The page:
King County Commissioners first created an advisory Planning Commission in 1926. Nine years later the state Legislature authorized creation of Planning Commissions as official bodies to prepare and enforce zoning regulations and the King County Planning Commission took on the responsibility of preparing zoning maps and regulations for adoption by the County Commissioners.
After a 1958 local court decision called into question the County's prior zoning efforts, and exposed perceived deficiencies in the 1935 planning legislation, the Planning Commission and County Commissioners worked with outside consultant Gordon Whitnall, state legislators, and associations representing counties, cities, and professional planners to draft a new Planning Enabling Act, which the Legislature passed in March 1959.
The new act gave counties two options for organizing their planning activity. They could continue with the arrangement in which the planning commission directly supervised planning staff, or they could create a planning department, "which shall be organized and function as any other department of the county" (1959 Laws), with a planning commission assisting in an advisory capacity. In either case, the county was also required to create a board of adjustment to consider applications for conditional use permits (for types of land use that are allowed only when specified conditions are met) and for variances from zoning regulations (allowed when special circumstances are shown).
In a resolution adopted on July 13, 1959, the Board of County Commissioners decided that King County would organize under the Department-Commission option of the Planning Enabling Act. The Planning Department was established as a County department. The Department and a new nine-member advisory Planning Commission replaced the old Commission. As required, a Board of Adjustment was also created.
More Effective Planning
The following year, the Planning Department reported that "Initial operations under the new administrative arrangement have proven very satisfactory and give promise of a more effective organization for planning than had existed previously" (Annual Report). By hearing and deciding conditional use permit applications, the Board of Adjustment eased the workload and allowed planning staff to spend more time on planning matters. Internally, dividing the Planning Department "into three distinct areas of responsibility: planning, zoning, and secretarial has contributed to the increased effectiveness of each of these sections" (Annual Report).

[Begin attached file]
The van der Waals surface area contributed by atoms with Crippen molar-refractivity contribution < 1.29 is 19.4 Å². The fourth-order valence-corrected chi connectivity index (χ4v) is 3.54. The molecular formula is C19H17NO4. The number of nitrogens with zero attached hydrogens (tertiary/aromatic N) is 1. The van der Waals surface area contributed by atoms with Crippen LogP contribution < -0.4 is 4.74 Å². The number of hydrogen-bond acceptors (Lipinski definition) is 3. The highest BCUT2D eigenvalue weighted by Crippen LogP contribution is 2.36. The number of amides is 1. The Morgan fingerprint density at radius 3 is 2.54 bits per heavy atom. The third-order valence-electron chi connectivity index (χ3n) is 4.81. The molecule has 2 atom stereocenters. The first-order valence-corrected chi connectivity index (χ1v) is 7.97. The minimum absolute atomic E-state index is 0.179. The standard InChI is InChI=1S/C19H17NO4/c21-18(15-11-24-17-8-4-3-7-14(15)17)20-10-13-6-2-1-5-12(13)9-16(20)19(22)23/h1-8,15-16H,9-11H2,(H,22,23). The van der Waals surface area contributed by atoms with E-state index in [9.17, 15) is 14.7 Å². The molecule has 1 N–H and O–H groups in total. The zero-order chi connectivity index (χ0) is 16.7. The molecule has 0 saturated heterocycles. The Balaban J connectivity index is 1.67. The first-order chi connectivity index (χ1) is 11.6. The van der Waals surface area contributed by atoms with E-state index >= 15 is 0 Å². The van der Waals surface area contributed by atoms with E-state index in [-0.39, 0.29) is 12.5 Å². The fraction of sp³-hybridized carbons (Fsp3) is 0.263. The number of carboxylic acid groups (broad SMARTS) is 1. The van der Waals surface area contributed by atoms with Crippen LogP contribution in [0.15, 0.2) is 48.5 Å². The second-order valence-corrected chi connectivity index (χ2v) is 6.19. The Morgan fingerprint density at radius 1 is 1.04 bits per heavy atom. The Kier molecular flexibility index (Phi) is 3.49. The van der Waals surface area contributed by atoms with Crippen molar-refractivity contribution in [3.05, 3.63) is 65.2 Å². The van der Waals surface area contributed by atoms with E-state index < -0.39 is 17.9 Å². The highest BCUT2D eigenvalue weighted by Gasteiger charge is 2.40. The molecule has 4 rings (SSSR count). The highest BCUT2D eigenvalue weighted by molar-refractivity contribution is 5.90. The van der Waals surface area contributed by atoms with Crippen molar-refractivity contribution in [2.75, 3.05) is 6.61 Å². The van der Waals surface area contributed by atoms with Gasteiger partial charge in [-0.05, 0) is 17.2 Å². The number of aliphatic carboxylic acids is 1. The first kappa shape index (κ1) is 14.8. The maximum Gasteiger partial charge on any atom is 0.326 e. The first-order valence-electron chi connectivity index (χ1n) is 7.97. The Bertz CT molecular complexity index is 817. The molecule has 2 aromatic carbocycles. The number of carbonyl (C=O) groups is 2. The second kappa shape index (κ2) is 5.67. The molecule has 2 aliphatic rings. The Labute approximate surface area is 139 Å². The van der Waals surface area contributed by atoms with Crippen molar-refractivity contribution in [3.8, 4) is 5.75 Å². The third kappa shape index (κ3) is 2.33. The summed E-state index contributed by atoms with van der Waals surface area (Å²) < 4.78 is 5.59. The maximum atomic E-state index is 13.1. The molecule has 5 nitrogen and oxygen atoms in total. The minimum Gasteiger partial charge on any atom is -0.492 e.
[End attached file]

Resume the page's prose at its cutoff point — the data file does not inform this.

For the first few years of its existence, the Planning Department's primary task was preparing a new comprehensive plan. The innovative new plan was adopted in 1964, followed by significant revisions to the zoning code. Over the years, the Department became more specialized, with divisions for Advance Planning and Research (doing comprehensive planning), Development Planning (which implemented the plan), and Controls Administration (which oversaw regulation and provided support functions).
In the late 1960s, the rising public conciousness of environmental issues began to inform the Department's work, particularly after County voters in 1968 approved the Home Rule Charter, which included a stated goal of preserving a "healthy environment." The Planning Department was abolished in 1972 when the Department of Community and Environmental Development was created and its Land Use Management Division took over most planning and zoning functions.